In the Realm of the Senses

is a 1976 Franco-Japanese film directed by Nagisa Oshima. It is a fictional and sexually explicit treatment of a true story which occurred in 1930s Japan, that of Sada Abe. It garnered great controversy during its release; while it was intended for mainstream release, it contains scenes of unsimulated sexual activity between the actors (Tatsuya Fuji and Eiko Matsuda, among others).


The Japanese title Ai no Corrida reflects the intellectual sources which affected Oshima at the time – specially the French writers Michel Leiris and Georges Bataille. The French title L'Empire des sens (Empire of Senses) is a pun derived from that of Roland Barthes' book about Japan, L'Empire des signes (Empire of Signs, 1970).

The "In" in the English title resulted from a translation error. The designer of the English-language materials for the film assumed that the "in" ("dans") in French-language production material was not referring to the stars who were in the film, but was a part of the title itself. The name stuck, and titles in other languages tend to follow this English convention.


Set in 1936 Tokyo, Sada Abe (Matsuda) is a former prostitute who now works as a maid in a hotel. She meets the hotel's owner, the sexually omnivorous Kichizo Ishida, and the two begin to have an intense affair that consists of little other than sexual experiments, drinking, and various self-indulgences. Abe's possessiveness and obsessive behavior with Ishida grows to the point that she threatens to kill him if he so much as looks at another woman (including his own wife). Their mutual obsession escalates to the point where he finds he is most excited by being strangled during lovemaking, and he soon gives her permission to kill him in this fashion. She then severs his genitals and writes, "Sada and Kichi, now one," in blood on his chest.


Strict censorship laws would not have allowed the film to be completed as per Oshima's vision in Japan. To get around this, the production was officially listed as a French enterprise, and the undeveloped footage was shipped to France for processing and editing. At its première in Japan (and in all prints of the film there ever since), the sexual activity has been optically censored.

In the USA, the film was initially banned upon its première at the 1976 New York Film Festival, but later screened uncut; a similar fate awaited the film when it was to be released in Germany. The film was not available on home video until 1990.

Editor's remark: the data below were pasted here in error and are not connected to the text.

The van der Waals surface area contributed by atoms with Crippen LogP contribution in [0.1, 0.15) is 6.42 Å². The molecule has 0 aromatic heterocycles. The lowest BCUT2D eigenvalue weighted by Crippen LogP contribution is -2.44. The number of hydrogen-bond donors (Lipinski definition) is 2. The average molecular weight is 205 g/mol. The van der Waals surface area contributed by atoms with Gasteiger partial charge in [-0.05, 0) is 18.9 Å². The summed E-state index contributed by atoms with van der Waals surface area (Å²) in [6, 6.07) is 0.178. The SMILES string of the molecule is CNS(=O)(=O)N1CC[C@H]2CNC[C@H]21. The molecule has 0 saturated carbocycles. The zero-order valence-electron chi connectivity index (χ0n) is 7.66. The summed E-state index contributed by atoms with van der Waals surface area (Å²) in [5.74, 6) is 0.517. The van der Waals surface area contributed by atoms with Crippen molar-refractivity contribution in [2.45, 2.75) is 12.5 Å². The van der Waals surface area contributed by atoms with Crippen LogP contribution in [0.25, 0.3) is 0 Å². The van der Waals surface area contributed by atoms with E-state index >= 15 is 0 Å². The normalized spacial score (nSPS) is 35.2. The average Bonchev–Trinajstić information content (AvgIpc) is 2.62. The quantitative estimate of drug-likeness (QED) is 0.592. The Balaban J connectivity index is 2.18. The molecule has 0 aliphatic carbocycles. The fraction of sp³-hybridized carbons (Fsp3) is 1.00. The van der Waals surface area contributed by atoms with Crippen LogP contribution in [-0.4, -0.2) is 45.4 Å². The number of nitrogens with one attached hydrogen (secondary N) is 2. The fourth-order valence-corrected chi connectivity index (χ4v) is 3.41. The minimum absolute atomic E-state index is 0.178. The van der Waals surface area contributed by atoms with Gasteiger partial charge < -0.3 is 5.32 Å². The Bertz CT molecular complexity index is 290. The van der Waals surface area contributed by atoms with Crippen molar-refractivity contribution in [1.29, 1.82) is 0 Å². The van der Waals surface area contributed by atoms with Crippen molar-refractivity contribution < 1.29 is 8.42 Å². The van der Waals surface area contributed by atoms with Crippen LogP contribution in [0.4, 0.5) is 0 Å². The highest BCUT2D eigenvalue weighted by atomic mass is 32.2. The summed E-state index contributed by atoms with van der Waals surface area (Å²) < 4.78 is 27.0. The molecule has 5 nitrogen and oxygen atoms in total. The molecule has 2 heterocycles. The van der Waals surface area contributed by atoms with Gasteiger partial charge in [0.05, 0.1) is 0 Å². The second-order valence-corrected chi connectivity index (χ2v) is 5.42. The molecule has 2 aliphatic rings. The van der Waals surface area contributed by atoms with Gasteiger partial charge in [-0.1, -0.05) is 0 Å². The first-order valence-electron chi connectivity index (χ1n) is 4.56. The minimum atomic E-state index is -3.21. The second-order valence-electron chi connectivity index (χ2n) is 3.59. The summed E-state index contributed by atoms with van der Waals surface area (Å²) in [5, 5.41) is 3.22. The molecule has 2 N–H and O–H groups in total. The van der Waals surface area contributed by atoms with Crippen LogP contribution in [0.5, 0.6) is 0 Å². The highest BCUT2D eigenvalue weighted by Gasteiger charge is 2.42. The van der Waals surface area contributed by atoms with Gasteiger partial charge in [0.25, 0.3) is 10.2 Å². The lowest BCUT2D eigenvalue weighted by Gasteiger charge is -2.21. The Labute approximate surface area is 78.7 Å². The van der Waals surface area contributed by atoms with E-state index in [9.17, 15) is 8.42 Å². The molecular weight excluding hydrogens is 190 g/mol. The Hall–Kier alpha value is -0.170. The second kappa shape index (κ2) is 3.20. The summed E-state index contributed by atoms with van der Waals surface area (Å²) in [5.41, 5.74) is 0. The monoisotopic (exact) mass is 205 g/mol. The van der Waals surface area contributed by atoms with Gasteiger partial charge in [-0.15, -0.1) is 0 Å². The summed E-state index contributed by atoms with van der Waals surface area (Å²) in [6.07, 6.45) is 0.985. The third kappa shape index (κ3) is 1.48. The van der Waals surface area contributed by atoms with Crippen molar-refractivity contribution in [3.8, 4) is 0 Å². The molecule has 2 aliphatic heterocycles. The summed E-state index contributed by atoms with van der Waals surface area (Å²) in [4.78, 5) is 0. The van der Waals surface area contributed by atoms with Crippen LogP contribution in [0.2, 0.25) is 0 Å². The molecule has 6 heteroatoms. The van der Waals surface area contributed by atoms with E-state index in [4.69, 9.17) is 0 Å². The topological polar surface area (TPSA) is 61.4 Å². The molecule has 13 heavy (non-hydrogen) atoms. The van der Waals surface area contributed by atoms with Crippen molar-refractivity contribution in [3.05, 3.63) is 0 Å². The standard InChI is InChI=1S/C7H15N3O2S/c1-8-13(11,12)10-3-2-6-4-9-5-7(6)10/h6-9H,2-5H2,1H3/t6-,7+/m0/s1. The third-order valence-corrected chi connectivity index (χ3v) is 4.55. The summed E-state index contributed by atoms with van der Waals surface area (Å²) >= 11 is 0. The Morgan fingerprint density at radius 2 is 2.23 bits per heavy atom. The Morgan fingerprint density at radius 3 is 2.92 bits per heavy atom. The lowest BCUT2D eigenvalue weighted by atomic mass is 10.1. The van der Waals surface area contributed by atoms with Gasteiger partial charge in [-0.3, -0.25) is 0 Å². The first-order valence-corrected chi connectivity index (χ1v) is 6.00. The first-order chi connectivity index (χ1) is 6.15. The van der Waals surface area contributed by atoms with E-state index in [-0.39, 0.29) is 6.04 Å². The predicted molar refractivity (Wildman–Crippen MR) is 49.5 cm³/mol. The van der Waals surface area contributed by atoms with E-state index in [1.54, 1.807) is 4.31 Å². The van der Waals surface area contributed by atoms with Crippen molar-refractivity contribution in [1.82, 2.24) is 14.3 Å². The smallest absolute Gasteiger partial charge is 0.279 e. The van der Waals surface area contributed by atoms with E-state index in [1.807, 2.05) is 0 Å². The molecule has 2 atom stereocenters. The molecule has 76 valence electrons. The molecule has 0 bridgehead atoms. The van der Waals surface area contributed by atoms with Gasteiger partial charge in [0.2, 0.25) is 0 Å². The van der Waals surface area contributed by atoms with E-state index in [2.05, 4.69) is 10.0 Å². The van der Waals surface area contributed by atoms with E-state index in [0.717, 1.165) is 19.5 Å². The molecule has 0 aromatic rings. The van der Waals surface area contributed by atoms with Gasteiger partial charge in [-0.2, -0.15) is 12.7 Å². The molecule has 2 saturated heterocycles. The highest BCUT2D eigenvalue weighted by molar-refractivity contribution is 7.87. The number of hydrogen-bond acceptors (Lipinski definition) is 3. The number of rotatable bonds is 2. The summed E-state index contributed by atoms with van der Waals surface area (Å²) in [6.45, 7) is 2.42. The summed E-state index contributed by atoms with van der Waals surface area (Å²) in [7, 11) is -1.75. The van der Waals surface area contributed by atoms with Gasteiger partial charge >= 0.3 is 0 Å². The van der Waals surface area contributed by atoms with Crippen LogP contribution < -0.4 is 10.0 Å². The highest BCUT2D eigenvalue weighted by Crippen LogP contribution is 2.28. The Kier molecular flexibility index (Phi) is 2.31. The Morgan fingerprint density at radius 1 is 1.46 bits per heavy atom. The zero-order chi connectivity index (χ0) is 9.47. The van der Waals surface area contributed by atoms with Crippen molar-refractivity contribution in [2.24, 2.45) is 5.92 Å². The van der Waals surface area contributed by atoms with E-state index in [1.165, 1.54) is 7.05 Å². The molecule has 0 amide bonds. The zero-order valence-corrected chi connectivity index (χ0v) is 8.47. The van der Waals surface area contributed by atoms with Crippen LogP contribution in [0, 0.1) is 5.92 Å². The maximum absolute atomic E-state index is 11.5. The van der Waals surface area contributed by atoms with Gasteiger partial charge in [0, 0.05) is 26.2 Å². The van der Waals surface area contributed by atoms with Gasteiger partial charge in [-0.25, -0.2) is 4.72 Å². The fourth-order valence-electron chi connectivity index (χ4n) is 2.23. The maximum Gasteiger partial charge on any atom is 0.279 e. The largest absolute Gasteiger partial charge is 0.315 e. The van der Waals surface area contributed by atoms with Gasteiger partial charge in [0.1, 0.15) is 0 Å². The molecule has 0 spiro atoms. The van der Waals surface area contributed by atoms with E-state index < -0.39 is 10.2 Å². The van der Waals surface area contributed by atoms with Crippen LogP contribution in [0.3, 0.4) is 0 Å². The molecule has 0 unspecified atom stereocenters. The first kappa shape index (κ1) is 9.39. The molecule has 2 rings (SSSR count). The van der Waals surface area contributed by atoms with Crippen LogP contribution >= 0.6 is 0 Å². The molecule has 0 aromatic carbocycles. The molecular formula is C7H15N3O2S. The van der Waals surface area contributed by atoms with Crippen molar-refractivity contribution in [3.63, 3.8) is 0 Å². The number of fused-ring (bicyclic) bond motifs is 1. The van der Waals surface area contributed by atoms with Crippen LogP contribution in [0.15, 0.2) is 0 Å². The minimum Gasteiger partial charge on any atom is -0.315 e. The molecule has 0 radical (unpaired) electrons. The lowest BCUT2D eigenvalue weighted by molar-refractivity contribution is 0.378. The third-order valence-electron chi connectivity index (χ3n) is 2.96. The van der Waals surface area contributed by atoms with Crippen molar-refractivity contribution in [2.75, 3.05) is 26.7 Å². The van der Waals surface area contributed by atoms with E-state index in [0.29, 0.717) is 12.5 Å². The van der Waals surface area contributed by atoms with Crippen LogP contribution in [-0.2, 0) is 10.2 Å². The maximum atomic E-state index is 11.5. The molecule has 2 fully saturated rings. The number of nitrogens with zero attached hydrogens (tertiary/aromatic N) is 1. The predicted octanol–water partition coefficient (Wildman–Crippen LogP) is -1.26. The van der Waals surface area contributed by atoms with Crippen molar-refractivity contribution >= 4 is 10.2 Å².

Many individual scenes have been cut from the film for the sake of local censorship. For example, the British Board of Film Classification granted the film an "18" certificate (suitable for adults only), leaving all of the sexual activity intact, but ordered that a shot showing a prepubescent boy having his penis pulled as punishment be optically reframed so that the act itself was not shown. The film has been made available, however, in completely uncut forms in France, the United States (including the current Fox Lorber DVD), the Netherlands and several other territories. It is still banned entirely in the Republic of Ireland.

In Canada, when originally submitted to the provincial film boards in the 1970s, the film was rejected in all jurisdictions except Quebec. It was not until 1991 that individual provinces approved the film and gave it a certificate. However, in the Maritimes the film was rejected again as the policies followed in the 1970s were still enforced.


The film does not so much examine Abe's status as a folk hero in Japan ("Pink film" director Noboru Tanaka's film A Woman Called Sada Abe explores this theme more directly) but rather the power dynamics between Abe and Ishida. Many critics have written that the film is also an exploration of how eroticism in Japanese culture is often morbid or death-obsessed. Oshima was also criticized for using explicit sex to draw attention to the film, but the director has stated that the explicitness is an integral part of the movie's design.


The movie has had a lot of influence on BDSM thinking and philosophy and is often discussed in chatrooms. A similar theme runs through The House of Correction, a novel by Bernard J. Taylor in which the only way a lawyer can ultimately prove his love and assuage the obsessive jealousy of the woman he loves is to sacrifice his manhood for her. The movie is referred to in the narrative.

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